JOURNAL ARTICLE
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Cranial vault growth in craniosynostosis.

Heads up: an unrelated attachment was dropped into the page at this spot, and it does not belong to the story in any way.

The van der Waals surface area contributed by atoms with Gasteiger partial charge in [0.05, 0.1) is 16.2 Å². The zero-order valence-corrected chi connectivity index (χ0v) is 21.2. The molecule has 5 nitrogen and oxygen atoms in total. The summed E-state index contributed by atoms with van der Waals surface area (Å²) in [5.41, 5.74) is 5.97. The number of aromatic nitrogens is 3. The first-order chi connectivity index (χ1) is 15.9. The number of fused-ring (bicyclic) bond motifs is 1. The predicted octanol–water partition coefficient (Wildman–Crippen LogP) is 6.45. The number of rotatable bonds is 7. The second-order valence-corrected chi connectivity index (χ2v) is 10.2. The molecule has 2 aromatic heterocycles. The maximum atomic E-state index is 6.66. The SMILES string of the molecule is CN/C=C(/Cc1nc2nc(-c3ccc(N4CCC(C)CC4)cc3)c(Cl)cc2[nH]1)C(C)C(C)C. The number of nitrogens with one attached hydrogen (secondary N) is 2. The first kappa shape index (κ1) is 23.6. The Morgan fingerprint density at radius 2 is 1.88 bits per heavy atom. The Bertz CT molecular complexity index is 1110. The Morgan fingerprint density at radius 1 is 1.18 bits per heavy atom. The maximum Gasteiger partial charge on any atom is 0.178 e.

Skull growth after single suture closure was described in 1851 by Virchow, who noted that growth in the plane perpendicular to a fused suture was restricted. However, this observation failed to predict compensatory growth patterns that produce many of the deformities recognized as features of individual syndromes. The deformities resulting from premature closure of a coronal, sagittal, metopic, or lambdoid suture can be predicted on the basis of the following observations: 1) cranial vault bones that are prematurely fused secondary to single suture closure act as a single bone plate with decreased growth potential; 2) asymmetrical bone deposition occurs mainly at perimeter sutures, with increased bone deposition directed away from the bone plate; 3) sutures adjacent to the prematurely fused suture compensate in growth more than those sutures not contiguous with the closed suture; and 4) enhanced symmetrical bone deposition occurs along both sides of a non-perimeter suture that is a continuation of the prematurely closed suture. These observations regarding growth in craniosynostosis are illustrated with clinical material in this report.

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